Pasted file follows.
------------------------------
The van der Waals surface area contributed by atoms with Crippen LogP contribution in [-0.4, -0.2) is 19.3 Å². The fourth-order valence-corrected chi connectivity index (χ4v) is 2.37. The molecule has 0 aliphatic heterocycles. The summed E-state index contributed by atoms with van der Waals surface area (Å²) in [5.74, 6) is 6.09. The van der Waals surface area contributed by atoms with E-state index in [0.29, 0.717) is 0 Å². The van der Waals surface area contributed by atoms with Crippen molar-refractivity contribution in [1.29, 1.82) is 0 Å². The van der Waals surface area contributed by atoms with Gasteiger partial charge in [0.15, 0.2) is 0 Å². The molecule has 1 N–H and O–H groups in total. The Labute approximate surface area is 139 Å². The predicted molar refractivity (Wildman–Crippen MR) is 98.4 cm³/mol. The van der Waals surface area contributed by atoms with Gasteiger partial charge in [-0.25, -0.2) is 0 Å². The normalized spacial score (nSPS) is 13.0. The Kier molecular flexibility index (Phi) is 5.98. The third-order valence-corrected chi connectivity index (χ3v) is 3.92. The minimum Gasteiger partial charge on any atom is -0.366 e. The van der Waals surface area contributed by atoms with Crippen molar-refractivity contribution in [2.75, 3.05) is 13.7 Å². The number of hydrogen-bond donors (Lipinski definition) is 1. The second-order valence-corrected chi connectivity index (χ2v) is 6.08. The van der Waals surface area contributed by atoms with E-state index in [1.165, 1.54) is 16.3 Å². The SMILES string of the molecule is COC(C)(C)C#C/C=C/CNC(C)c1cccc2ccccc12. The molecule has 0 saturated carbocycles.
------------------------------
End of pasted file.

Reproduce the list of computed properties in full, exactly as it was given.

The van der Waals surface area contributed by atoms with Crippen LogP contribution in [-0.4, -0.2) is 19.3 Å². The fourth-order valence-corrected chi connectivity index (χ4v) is 2.37. The molecule has 0 aliphatic heterocycles. The summed E-state index contributed by atoms with van der Waals surface area (Å²) in [5.74, 6) is 6.09. The van der Waals surface area contributed by atoms with E-state index in [0.29, 0.717) is 0 Å². The van der Waals surface area contributed by atoms with Crippen molar-refractivity contribution in [1.29, 1.82) is 0 Å². The van der Waals surface area contributed by atoms with Gasteiger partial charge in [0.15, 0.2) is 0 Å². The molecule has 1 N–H and O–H groups in total. The Labute approximate surface area is 139 Å². The predicted molar refractivity (Wildman–Crippen MR) is 98.4 cm³/mol. The van der Waals surface area contributed by atoms with Gasteiger partial charge in [-0.25, -0.2) is 0 Å². The normalized spacial score (nSPS) is 13.0. The Kier molecular flexibility index (Phi) is 5.98. The third-order valence-corrected chi connectivity index (χ3v) is 3.92. The minimum Gasteiger partial charge on any atom is -0.366 e. The van der Waals surface area contributed by atoms with Crippen molar-refractivity contribution in [2.75, 3.05) is 13.7 Å². The number of hydrogen-bond donors (Lipinski definition) is 1. The second-order valence-corrected chi connectivity index (χ2v) is 6.08. The van der Waals surface area contributed by atoms with E-state index in [1.165, 1.54) is 16.3 Å². The SMILES string of the molecule is COC(C)(C)C#C/C=C/CNC(C)c1cccc2ccccc12. The molecule has 0 saturated carbocycles.